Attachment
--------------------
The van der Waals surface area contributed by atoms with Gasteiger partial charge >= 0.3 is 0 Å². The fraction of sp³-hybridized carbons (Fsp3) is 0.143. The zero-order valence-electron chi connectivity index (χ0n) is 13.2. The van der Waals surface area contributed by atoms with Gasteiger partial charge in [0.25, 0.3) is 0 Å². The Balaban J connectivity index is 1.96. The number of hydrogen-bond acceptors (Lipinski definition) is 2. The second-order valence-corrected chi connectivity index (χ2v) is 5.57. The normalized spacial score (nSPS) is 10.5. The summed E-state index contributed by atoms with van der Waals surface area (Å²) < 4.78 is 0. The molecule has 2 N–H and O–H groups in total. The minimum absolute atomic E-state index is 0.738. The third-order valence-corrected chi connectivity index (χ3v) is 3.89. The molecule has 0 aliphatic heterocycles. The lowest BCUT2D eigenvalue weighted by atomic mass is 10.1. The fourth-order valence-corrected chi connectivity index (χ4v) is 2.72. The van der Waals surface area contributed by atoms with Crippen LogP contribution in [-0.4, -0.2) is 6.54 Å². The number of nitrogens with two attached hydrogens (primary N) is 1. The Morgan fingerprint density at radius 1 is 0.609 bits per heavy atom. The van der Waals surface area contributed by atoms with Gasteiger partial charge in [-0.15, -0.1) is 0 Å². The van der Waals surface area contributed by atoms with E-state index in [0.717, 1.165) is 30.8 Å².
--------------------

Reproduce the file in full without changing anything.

The van der Waals surface area contributed by atoms with Gasteiger partial charge >= 0.3 is 0 Å². The fraction of sp³-hybridized carbons (Fsp3) is 0.143. The zero-order valence-electron chi connectivity index (χ0n) is 13.2. The van der Waals surface area contributed by atoms with Gasteiger partial charge in [0.25, 0.3) is 0 Å². The Balaban J connectivity index is 1.96. The number of hydrogen-bond acceptors (Lipinski definition) is 2. The second-order valence-corrected chi connectivity index (χ2v) is 5.57. The normalized spacial score (nSPS) is 10.5. The summed E-state index contributed by atoms with van der Waals surface area (Å²) < 4.78 is 0. The molecule has 2 N–H and O–H groups in total. The minimum absolute atomic E-state index is 0.738. The third-order valence-corrected chi connectivity index (χ3v) is 3.89. The molecule has 0 aliphatic heterocycles. The lowest BCUT2D eigenvalue weighted by atomic mass is 10.1. The fourth-order valence-corrected chi connectivity index (χ4v) is 2.72. The van der Waals surface area contributed by atoms with Crippen LogP contribution in [-0.4, -0.2) is 6.54 Å². The number of nitrogens with two attached hydrogens (primary N) is 1. The Morgan fingerprint density at radius 1 is 0.609 bits per heavy atom. The van der Waals surface area contributed by atoms with Gasteiger partial charge in [-0.15, -0.1) is 0 Å². The van der Waals surface area contributed by atoms with E-state index in [0.717, 1.165) is 30.8 Å².